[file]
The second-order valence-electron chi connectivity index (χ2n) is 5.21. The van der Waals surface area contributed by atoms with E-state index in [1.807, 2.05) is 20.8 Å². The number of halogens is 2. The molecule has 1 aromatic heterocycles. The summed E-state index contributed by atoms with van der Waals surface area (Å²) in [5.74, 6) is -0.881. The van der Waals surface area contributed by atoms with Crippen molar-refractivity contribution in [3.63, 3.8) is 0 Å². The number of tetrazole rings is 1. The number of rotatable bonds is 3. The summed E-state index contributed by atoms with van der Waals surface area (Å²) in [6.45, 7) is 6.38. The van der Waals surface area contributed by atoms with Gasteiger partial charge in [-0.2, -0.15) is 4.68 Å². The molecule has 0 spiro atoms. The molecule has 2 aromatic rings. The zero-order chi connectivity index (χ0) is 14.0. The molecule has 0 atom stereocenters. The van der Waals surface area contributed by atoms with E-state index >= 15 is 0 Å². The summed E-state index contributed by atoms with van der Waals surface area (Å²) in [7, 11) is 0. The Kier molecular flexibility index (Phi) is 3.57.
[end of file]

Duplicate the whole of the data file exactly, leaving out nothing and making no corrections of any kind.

The second-order valence-electron chi connectivity index (χ2n) is 5.21. The van der Waals surface area contributed by atoms with E-state index in [1.807, 2.05) is 20.8 Å². The number of halogens is 2. The molecule has 1 aromatic heterocycles. The summed E-state index contributed by atoms with van der Waals surface area (Å²) in [5.74, 6) is -0.881. The van der Waals surface area contributed by atoms with Crippen molar-refractivity contribution in [3.63, 3.8) is 0 Å². The number of tetrazole rings is 1. The number of rotatable bonds is 3. The summed E-state index contributed by atoms with van der Waals surface area (Å²) in [6.45, 7) is 6.38. The van der Waals surface area contributed by atoms with Gasteiger partial charge in [-0.2, -0.15) is 4.68 Å². The molecule has 0 spiro atoms. The molecule has 2 aromatic rings. The zero-order chi connectivity index (χ0) is 14.0. The molecule has 0 atom stereocenters. The van der Waals surface area contributed by atoms with E-state index >= 15 is 0 Å². The summed E-state index contributed by atoms with van der Waals surface area (Å²) in [7, 11) is 0. The Kier molecular flexibility index (Phi) is 3.57.